Whether you’re just starting or have been playing for some time, one topic you can’t avoid is guitar chords.
If you have read my article on guitar scales, then you’ll know I summarized them as a labyrinth of information to navigate.
Well, the subject of chords is no different.
Like almost all music theory, you can find yourself in an intensely overwhelming state of affairs, so with that in mind I’m going to explain the basic principles of chord construction using both major and minor chords as examples.
Where to start?
In my ‘Guitar Scale Theory 101: Understanding the Building Blocks of Music’ article, I describe sound as a spectrum much like colour; I also explain western music divides this spectrum into 12 notes, thus creating the chromatic scale, and from there the first scale we use is the ‘major scale’ (Fig. 1).
If you don’t understand I suggest you click here and read up on what I’m trying to explain
If you look at Fig. 1, you’ll notice I’m using numbers instead of note names; these are scale degrees, and I’m using them to explain the concept of relationships.
One notes relationship (distance) to another determines everything in music.
Looking again at Fig.1, if I play notes 1 and 5 either together (harmonically), or in succession (melodically), I’m playing the interval of a ‘perfect fifth’ (Fig.2 and 3).
If you listen, you’ll notice a relationship (sound) between these two notes unique to the perfect fifth alone, and the same concept applies to all intervals whether I’m playing 1-3, 1-6 etc.
Fig.2 and 3 show the same perfect fifth (P5) relationship in different forms
Constructing guitar chords
You can now understand and play a P5. We also call this a ‘power chord’, which I’m sure most of you have already heard that name.
However, a chord needs three or more notes, so technically when you play a power chord you’re playing an interval of a perfect fifth.
In order to create a real chord we must add another interval to our P5, and here the interval is the ‘third’ (Fig. 4). In this case, the third is major (more on this in another lesson), and when combined with our P5 we get a major triad (Fig. 5) and the core of all major chords.
The first note C is our ‘root note’, and so we have created a ‘C major triad’.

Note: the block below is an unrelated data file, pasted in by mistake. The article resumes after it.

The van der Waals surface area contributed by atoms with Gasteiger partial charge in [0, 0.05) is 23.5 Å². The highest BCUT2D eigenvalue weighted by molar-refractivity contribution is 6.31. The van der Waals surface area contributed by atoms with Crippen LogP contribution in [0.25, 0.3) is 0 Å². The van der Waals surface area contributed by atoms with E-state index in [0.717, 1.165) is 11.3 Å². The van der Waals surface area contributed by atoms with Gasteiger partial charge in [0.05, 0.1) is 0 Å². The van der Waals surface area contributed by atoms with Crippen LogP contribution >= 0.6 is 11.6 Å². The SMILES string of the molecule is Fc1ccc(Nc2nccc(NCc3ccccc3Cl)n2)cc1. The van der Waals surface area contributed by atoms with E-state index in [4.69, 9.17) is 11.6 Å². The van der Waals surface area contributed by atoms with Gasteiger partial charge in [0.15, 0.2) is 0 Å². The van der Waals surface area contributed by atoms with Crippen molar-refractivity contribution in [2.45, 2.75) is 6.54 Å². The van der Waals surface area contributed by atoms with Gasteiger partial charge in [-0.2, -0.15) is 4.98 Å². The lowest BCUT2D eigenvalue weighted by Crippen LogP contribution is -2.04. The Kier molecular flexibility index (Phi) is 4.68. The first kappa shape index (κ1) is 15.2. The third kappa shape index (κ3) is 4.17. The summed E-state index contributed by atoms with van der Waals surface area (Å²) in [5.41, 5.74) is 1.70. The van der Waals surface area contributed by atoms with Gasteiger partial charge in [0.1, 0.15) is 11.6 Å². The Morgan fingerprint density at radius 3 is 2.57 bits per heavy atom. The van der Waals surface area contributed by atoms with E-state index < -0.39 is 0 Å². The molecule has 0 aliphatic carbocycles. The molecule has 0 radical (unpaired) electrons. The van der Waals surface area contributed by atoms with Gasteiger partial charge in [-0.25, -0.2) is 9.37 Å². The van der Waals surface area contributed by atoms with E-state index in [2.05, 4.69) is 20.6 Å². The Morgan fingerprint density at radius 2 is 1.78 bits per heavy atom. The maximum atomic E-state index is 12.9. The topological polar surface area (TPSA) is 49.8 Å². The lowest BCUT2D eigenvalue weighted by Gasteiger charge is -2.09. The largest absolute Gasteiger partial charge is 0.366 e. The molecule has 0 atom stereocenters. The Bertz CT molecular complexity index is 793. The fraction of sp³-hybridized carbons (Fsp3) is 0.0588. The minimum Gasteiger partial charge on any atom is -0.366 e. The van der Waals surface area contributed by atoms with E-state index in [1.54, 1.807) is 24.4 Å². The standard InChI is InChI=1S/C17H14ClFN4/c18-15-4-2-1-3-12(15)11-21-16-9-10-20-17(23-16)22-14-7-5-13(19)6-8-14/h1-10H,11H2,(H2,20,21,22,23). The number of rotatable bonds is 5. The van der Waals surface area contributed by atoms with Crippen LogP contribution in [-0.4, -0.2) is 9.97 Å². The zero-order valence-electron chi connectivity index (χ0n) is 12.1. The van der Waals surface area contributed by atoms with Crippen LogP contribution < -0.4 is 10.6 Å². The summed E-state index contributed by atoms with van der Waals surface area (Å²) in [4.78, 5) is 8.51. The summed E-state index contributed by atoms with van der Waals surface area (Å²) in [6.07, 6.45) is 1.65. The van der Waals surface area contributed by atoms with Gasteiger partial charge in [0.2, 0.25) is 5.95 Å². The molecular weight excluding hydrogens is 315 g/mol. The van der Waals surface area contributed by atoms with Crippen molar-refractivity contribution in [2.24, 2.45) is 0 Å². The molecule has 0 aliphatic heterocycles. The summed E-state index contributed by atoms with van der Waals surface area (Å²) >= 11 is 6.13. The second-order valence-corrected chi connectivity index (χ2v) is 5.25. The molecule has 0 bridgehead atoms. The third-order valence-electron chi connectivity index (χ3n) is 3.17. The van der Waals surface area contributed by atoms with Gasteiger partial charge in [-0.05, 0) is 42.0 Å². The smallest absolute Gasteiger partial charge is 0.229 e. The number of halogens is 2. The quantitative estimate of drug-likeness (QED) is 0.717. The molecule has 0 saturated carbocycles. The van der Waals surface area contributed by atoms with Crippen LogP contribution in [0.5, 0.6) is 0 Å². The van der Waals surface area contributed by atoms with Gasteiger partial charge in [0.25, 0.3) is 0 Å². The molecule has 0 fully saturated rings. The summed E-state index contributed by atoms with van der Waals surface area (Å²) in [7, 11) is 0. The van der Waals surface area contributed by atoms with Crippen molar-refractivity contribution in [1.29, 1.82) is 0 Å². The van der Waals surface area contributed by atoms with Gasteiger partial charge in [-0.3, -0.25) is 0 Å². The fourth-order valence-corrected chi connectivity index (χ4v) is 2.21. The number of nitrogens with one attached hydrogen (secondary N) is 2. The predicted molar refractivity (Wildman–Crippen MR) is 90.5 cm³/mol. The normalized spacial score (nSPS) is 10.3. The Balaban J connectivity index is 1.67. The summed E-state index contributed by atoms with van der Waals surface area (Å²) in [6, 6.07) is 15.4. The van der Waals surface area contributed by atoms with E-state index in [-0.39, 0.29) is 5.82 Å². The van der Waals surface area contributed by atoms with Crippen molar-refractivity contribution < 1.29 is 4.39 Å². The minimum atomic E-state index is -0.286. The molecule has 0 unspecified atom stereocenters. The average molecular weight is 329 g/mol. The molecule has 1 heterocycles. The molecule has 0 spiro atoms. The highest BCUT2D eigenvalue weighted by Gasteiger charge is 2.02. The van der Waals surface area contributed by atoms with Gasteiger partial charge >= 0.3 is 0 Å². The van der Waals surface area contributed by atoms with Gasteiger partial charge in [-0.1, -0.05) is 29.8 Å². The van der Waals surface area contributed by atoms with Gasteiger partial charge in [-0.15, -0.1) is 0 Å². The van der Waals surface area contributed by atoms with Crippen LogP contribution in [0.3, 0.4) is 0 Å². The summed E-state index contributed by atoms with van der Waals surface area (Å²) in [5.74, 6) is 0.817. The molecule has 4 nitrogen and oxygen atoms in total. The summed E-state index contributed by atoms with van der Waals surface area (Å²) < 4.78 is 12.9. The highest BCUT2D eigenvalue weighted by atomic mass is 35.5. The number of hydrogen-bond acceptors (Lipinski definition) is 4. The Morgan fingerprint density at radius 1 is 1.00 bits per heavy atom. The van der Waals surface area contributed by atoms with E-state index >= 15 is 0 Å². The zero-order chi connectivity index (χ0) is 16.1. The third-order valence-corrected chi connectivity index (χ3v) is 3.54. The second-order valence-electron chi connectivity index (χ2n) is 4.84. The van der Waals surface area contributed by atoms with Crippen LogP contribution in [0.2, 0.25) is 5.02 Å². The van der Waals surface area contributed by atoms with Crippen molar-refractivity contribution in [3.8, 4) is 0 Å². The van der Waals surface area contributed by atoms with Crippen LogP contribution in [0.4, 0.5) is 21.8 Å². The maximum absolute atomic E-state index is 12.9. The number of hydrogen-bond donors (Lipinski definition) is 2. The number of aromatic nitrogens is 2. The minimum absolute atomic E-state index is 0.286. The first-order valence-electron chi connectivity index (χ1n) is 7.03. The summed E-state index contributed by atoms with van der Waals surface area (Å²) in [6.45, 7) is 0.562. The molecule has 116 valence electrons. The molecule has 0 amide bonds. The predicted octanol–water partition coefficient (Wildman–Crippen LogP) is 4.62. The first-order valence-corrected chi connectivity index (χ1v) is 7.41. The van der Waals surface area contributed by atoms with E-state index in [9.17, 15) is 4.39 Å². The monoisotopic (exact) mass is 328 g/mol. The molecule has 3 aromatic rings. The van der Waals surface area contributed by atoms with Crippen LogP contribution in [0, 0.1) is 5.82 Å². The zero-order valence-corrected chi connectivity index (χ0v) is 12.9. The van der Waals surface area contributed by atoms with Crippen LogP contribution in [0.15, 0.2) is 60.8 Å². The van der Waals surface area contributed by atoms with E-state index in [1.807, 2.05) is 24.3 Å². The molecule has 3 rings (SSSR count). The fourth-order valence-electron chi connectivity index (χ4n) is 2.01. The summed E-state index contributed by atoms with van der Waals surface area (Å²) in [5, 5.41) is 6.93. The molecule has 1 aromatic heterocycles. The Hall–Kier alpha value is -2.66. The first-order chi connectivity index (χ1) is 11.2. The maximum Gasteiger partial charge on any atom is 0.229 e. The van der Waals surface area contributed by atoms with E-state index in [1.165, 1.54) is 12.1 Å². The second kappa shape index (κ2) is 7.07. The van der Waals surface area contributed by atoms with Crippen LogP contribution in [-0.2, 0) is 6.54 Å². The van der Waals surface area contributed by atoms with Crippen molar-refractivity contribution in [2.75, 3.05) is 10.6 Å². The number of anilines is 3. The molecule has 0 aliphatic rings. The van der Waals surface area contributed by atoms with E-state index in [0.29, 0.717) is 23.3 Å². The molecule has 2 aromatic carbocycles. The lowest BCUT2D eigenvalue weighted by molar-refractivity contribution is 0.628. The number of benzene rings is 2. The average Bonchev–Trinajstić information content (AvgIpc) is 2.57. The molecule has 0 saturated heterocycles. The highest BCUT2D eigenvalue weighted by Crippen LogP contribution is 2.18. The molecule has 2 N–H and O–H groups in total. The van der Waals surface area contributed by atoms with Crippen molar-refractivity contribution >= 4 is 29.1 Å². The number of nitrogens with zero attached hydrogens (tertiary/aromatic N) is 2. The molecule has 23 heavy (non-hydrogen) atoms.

If you’re a beginner learning your basic guitar chords, you may wonder how these and triads relate.
If we look at our C major triad and compare it to the C major chord in the open position (Fig. 6), you’ll notice our triad creates the core of the chord, and the other notes are repeats of degrees 1 and 3.
Using the previous information we can play a C chord in different positions on the neck (Fig. 7, 8, 9 and 10), and as long as the only degrees involved are the 1, 3, and 5 from C major we’ll always have a C major chord.
(I’ll cover these different chord positions in future lessons)
Now, let’s create a minor chord. To do this we’ll use the same notes from C major, but we’ll start from A going through to A (Fig. 11 and 12).
We have now created an ‘A minor scale’ (also called Aeolian when talking about modes), and using our same 1-3-5 construction from before we’ll make an ‘A minor triad’ (Fig. 13).
If you look closely, the difference between the major and minor triads are the thirds; the minor triad has a third one semi-tone lower than the major (flat 3/minor third).
Listen closely and you’ll hear a distinct difference between them; the major triad is happy and the minor sad.
Note: A minor is the relative minor of C major. Every major key has a relative minor, and this minor scale always uses the same notes from its relative major starting from the 6th degree.
This is also called Aeolian when talking about modes.
You can also apply the same chord voicing principle to the minor triad. (Fig. 14, 15, 16, 17 and 18)
Guitar chords in a key
I’ll cover keys in another lesson, but without going into too much detail, I’ll talk briefly about them.
If you can grasp the concepts so far, you understand we have created a chord from the 1 and 6 degrees of our C major scale.
Using that knowledge I want you to build triads off the other five degrees.
They will either be major or minor except for the chord built from the seventh degree.
Because we can only use the notes from C major, the fifth degree of the seventh chord is a semi-tone lower thus creating an interval of a ‘diminished fifth’.
The result of the diminished fifth is a chord called a ‘diminished chord’; in this case B diminished.
If you can do this exercise, you’ve just created guitar chords for the key of C major.
To help understand the key concept, use the diagram ‘Fig. 19’ to visualize the triads built from each degree of the C major scale.
I understand I’ve bombarded you with information, and you may not have understood it all in one go. When I was learning this stuff, I found the key was to read and re-read over and over until it clicked.
I know there’s a lot to learn, but if you have a true desire to learn about music I’m sure you’ll persevere and succeed.
As always, I hope I have helped in some way, and I’m excited to have you here at Fretfury Guitar Lessons.
Until Next Time